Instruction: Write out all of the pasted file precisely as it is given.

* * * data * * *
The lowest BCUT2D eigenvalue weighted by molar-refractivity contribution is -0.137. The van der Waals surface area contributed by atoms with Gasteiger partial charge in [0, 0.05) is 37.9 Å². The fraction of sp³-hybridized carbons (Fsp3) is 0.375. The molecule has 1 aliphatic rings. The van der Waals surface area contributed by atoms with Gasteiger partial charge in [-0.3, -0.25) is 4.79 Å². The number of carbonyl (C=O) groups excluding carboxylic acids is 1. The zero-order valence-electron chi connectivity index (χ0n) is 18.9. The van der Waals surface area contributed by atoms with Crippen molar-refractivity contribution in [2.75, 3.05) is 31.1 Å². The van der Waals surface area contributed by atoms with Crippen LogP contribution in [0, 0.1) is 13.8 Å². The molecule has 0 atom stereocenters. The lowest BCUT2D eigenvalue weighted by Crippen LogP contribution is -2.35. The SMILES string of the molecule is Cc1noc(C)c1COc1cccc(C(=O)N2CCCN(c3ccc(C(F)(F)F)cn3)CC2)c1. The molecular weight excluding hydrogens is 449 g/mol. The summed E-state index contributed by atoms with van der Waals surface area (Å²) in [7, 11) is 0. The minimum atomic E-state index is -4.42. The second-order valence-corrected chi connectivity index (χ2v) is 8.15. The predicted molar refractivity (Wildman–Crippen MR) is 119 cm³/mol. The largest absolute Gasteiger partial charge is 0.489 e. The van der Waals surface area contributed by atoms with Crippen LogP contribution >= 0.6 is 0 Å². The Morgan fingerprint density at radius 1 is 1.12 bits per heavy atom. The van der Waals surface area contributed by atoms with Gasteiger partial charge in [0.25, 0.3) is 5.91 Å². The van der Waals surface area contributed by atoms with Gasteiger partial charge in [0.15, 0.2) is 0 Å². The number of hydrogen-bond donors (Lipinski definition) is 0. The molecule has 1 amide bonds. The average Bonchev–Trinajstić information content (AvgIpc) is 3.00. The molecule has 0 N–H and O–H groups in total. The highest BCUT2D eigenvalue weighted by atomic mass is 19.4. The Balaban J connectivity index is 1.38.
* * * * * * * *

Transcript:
The lowest BCUT2D eigenvalue weighted by molar-refractivity contribution is -0.137. The van der Waals surface area contributed by atoms with Gasteiger partial charge in [0, 0.05) is 37.9 Å². The fraction of sp³-hybridized carbons (Fsp3) is 0.375. The molecule has 1 aliphatic rings. The van der Waals surface area contributed by atoms with Gasteiger partial charge in [-0.3, -0.25) is 4.79 Å². The number of carbonyl (C=O) groups excluding carboxylic acids is 1. The zero-order valence-electron chi connectivity index (χ0n) is 18.9. The van der Waals surface area contributed by atoms with Crippen molar-refractivity contribution in [2.75, 3.05) is 31.1 Å². The van der Waals surface area contributed by atoms with Crippen LogP contribution in [0, 0.1) is 13.8 Å². The molecule has 0 atom stereocenters. The lowest BCUT2D eigenvalue weighted by Crippen LogP contribution is -2.35. The SMILES string of the molecule is Cc1noc(C)c1COc1cccc(C(=O)N2CCCN(c3ccc(C(F)(F)F)cn3)CC2)c1. The molecular weight excluding hydrogens is 449 g/mol. The summed E-state index contributed by atoms with van der Waals surface area (Å²) in [7, 11) is 0. The minimum atomic E-state index is -4.42. The second-order valence-corrected chi connectivity index (χ2v) is 8.15. The predicted molar refractivity (Wildman–Crippen MR) is 119 cm³/mol. The largest absolute Gasteiger partial charge is 0.489 e. The van der Waals surface area contributed by atoms with Crippen LogP contribution >= 0.6 is 0 Å². The Morgan fingerprint density at radius 1 is 1.12 bits per heavy atom. The van der Waals surface area contributed by atoms with Gasteiger partial charge in [0.25, 0.3) is 5.91 Å². The van der Waals surface area contributed by atoms with Gasteiger partial charge in [0.15, 0.2) is 0 Å². The number of hydrogen-bond donors (Lipinski definition) is 0. The molecule has 1 amide bonds. The average Bonchev–Trinajstić information content (AvgIpc) is 3.00. The molecule has 0 N–H and O–H groups in total. The highest BCUT2D eigenvalue weighted by atomic mass is 19.4. The Balaban J connectivity index is 1.38.